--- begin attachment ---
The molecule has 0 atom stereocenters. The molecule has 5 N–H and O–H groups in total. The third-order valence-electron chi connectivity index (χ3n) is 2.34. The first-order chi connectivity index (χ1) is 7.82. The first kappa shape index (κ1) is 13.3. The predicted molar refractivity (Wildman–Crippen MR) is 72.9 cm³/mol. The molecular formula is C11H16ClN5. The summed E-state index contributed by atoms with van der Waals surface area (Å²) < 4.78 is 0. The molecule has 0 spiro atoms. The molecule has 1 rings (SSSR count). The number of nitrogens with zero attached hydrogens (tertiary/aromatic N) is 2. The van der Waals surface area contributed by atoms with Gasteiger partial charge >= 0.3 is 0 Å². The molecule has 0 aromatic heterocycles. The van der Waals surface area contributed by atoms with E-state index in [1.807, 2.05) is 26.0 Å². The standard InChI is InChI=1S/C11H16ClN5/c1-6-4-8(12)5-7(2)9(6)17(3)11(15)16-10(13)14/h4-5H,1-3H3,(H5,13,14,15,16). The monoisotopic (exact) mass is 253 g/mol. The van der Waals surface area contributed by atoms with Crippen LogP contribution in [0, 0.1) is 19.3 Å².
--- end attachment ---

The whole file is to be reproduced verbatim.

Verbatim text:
The molecule has 0 atom stereocenters. The molecule has 5 N–H and O–H groups in total. The third-order valence-electron chi connectivity index (χ3n) is 2.34. The first-order chi connectivity index (χ1) is 7.82. The first kappa shape index (κ1) is 13.3. The predicted molar refractivity (Wildman–Crippen MR) is 72.9 cm³/mol. The molecular formula is C11H16ClN5. The summed E-state index contributed by atoms with van der Waals surface area (Å²) < 4.78 is 0. The molecule has 0 spiro atoms. The molecule has 1 rings (SSSR count). The number of nitrogens with zero attached hydrogens (tertiary/aromatic N) is 2. The van der Waals surface area contributed by atoms with Gasteiger partial charge >= 0.3 is 0 Å². The molecule has 0 aromatic heterocycles. The van der Waals surface area contributed by atoms with E-state index in [1.807, 2.05) is 26.0 Å². The standard InChI is InChI=1S/C11H16ClN5/c1-6-4-8(12)5-7(2)9(6)17(3)11(15)16-10(13)14/h4-5H,1-3H3,(H5,13,14,15,16). The monoisotopic (exact) mass is 253 g/mol. The van der Waals surface area contributed by atoms with Crippen LogP contribution in [0, 0.1) is 19.3 Å².